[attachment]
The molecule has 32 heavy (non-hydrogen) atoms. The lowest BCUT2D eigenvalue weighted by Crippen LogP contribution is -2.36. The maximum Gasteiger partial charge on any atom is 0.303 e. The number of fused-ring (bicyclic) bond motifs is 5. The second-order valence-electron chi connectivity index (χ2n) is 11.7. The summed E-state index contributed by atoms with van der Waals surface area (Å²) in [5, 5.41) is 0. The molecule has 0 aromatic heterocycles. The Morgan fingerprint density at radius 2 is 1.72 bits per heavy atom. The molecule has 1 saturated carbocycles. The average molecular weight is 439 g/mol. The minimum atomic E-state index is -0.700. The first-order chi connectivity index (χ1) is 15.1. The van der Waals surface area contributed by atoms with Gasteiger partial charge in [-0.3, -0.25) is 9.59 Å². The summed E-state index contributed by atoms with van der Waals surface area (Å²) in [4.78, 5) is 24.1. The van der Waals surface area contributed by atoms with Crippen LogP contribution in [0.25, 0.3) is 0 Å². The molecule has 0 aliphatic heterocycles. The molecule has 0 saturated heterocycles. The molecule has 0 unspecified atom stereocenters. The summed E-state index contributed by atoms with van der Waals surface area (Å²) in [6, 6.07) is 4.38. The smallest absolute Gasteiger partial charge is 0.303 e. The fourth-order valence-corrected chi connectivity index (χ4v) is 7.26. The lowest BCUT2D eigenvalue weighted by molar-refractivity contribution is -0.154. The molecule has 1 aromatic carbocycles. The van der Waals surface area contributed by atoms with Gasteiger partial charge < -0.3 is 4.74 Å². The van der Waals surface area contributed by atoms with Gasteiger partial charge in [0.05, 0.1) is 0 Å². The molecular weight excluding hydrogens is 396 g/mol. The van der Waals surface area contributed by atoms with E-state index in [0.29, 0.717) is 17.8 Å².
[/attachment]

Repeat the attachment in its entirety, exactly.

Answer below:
The molecule has 32 heavy (non-hydrogen) atoms. The lowest BCUT2D eigenvalue weighted by Crippen LogP contribution is -2.36. The maximum Gasteiger partial charge on any atom is 0.303 e. The number of fused-ring (bicyclic) bond motifs is 5. The second-order valence-electron chi connectivity index (χ2n) is 11.7. The summed E-state index contributed by atoms with van der Waals surface area (Å²) in [5, 5.41) is 0. The molecule has 0 aromatic heterocycles. The Morgan fingerprint density at radius 2 is 1.72 bits per heavy atom. The molecule has 1 saturated carbocycles. The average molecular weight is 439 g/mol. The minimum atomic E-state index is -0.700. The first-order chi connectivity index (χ1) is 15.1. The van der Waals surface area contributed by atoms with Gasteiger partial charge in [-0.3, -0.25) is 9.59 Å². The summed E-state index contributed by atoms with van der Waals surface area (Å²) in [4.78, 5) is 24.1. The van der Waals surface area contributed by atoms with Crippen LogP contribution in [0.25, 0.3) is 0 Å². The molecule has 0 aliphatic heterocycles. The molecule has 0 saturated heterocycles. The molecule has 0 unspecified atom stereocenters. The summed E-state index contributed by atoms with van der Waals surface area (Å²) in [6, 6.07) is 4.38. The smallest absolute Gasteiger partial charge is 0.303 e. The fourth-order valence-corrected chi connectivity index (χ4v) is 7.26. The lowest BCUT2D eigenvalue weighted by molar-refractivity contribution is -0.154. The molecule has 1 aromatic carbocycles. The van der Waals surface area contributed by atoms with Gasteiger partial charge < -0.3 is 4.74 Å². The van der Waals surface area contributed by atoms with Gasteiger partial charge in [0.05, 0.1) is 0 Å². The molecular weight excluding hydrogens is 396 g/mol. The van der Waals surface area contributed by atoms with E-state index in [0.29, 0.717) is 17.8 Å².